After the death of a family member who has a life insurance policy, the insurance proceeds are distributed to the beneficiaries named on that policy. However, when it comes to large amounts of money from a life insurance policy, there is always the danger of dishonesty and theft. In one recent case, for example, an 18-year-old discovered that his stepmother stole the insurance money he was set to receive as inheritance from his father.
When a New Jersey resident receives an inheritance, it can change his or her life in dramatic ways. However, with a large amount of money comes a large amount of responsibility. For this reason, many New Jersey residents who receive an inheritance turn to financial advisors to help them safeguard their assets and grow them in the most balanced way possible.
As we reported on this blog last March 26 ("Probate litigation: Did cop unduly influence elderly woman?"), a policeman was bequeathed an inheritance in the amount of $1.8 million from a 93-year-old woman who died in Dec. 2012. However, the will is being contested by others who say they have legitimate claims to the woman's estate. It is not uncommon for family members in New Jersey and elsewhere to contest a will, especially when a sizable inheritance is designated for a non-family member.
While many people dream of receiving a large inheritance to resolve all of their money problems, others actually look at the prospects with dread. Interestingly, fear, shock and other types of negative reactions to receiving a sizeable inheritance are not uncommon. New Jersey residents who are in line to receive a large fortune, or who already have, may even experience symptoms that are similar to post-partum depression that certain women feel after having a baby.
Aging parents, no matter if they are wealthy or middle class, must face the question of whether they will leave an inheritance to their children. For some parents, it is a question of finances -- they may not have enough money to leave an inheritance for their children. Other New Jersey parents may see it as a philosophical question. Should they leave their legacy to their children or leave it to charity?
Two wealthy families are currently battling over a multi-million dollar inheritance. A 23-year-old woman, who is also the daughter of the billionaire Chairman of Revlon, is fighting her uncle in New Jersey court. She claims that her uncle manipulated her late grandfather, the founder of Hudson news, into lowering her inheritance.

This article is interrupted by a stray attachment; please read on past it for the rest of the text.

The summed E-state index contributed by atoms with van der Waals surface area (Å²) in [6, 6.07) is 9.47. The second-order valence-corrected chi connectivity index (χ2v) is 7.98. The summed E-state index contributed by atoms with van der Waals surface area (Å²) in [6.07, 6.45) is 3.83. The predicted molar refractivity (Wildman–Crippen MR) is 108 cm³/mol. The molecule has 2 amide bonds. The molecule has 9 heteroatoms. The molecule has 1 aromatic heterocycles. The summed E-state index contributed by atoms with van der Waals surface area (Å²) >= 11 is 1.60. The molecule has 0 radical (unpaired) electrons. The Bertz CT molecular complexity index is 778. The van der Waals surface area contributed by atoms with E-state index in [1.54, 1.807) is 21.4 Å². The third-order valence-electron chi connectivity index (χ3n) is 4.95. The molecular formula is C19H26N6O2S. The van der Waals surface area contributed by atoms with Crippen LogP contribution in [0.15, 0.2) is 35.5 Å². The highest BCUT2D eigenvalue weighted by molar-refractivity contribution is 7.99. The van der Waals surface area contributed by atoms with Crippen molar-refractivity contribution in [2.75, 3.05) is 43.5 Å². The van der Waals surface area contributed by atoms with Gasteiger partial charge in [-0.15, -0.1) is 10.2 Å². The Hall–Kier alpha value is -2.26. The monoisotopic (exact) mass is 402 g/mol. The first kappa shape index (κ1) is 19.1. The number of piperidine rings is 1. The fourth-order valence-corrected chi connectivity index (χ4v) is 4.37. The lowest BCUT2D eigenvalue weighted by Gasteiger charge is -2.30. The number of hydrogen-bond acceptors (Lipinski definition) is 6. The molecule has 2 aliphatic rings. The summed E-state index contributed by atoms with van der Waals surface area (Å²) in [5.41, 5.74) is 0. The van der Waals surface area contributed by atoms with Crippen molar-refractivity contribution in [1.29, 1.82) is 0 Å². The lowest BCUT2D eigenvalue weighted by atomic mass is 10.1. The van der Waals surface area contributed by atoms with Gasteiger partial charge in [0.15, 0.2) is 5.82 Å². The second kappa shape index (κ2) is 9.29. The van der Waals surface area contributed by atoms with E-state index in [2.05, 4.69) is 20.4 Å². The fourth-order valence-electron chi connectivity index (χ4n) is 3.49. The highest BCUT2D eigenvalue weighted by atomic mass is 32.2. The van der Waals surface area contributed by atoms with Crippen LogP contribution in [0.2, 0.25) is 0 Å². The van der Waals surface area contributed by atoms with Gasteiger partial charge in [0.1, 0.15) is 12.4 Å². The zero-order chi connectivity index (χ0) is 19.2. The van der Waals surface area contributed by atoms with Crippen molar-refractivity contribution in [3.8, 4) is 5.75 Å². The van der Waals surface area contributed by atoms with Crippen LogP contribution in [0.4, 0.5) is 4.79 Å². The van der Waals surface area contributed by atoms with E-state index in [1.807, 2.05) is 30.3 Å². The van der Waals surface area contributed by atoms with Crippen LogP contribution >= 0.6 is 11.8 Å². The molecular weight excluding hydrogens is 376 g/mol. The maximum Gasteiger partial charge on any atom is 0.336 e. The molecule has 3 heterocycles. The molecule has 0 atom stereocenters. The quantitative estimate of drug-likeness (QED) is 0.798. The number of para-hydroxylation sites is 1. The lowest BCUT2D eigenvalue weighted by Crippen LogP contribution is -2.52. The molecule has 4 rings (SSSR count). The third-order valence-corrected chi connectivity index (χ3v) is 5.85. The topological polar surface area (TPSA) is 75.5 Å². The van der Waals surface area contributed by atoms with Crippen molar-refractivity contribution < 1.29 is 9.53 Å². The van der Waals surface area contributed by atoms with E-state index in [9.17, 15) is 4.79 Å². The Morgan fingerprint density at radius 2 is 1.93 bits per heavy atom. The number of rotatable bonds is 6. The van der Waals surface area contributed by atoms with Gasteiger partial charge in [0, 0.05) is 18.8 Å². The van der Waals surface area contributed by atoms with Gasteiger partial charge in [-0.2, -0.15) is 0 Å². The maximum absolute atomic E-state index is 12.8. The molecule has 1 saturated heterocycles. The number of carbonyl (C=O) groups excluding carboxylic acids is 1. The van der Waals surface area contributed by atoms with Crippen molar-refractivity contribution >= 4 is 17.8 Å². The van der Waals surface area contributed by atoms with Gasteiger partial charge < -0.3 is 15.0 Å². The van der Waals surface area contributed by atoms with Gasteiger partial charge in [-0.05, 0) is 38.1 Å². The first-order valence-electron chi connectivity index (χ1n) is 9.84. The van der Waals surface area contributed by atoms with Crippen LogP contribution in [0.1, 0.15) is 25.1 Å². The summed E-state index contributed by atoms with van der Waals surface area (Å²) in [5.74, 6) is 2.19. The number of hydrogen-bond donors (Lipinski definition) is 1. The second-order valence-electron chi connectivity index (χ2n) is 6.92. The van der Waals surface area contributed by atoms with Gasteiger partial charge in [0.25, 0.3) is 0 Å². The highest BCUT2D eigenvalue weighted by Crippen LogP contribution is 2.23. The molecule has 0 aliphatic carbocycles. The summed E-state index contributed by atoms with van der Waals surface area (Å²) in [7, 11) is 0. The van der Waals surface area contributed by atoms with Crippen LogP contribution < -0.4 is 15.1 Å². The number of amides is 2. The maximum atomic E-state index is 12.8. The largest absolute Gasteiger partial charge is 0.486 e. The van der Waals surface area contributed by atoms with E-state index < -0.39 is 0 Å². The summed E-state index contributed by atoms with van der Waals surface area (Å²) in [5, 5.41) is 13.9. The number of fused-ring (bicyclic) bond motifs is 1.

It is never a bad time to begin saving for one's retirement years. Many people in New Jersey have concerns about the future of social security and whether or not there will be enough left to support them through their golden years. Add the impending retirement-savings crisis into the mix and everyone's fears appear well-founded. However, there is some light at the end of the tunnel with regard to the health of Americans' retirement savings. Nearly, 50 percent of Americans who are below the age of 60 say they plan to save any inheritance money they will receive for retirement.
New Jersey residents might say that the only thing certain in life is death and taxes. However, numerous legal strategies can be employed during the estate planning process to limit the tax liabilities to be experienced by your heirs. While it is not the only goal, one of the primary results of a well-planned New Jersey estate is to increase the net cash to be received as inheritance by your relatives while diminishing tax burdens.
More and more parents are considering the idea of giving children their inheritance well before they actually pass away. The question of giving away one's inheritance early is an interesting one. In some cases, New Jersey heirs might be able to make use of the money now, in a way that could benefit them greatly in the long run.
Inheritances can come into our lives seemingly out of nowhere. Some New Jersey residents are left an inheritance by a friend or an acquaintance in the community who they never expected to leave them a dime. In such circumstances, family members of the deceased may come forward to contest the validity of the will that bequeathed the money or property to that person.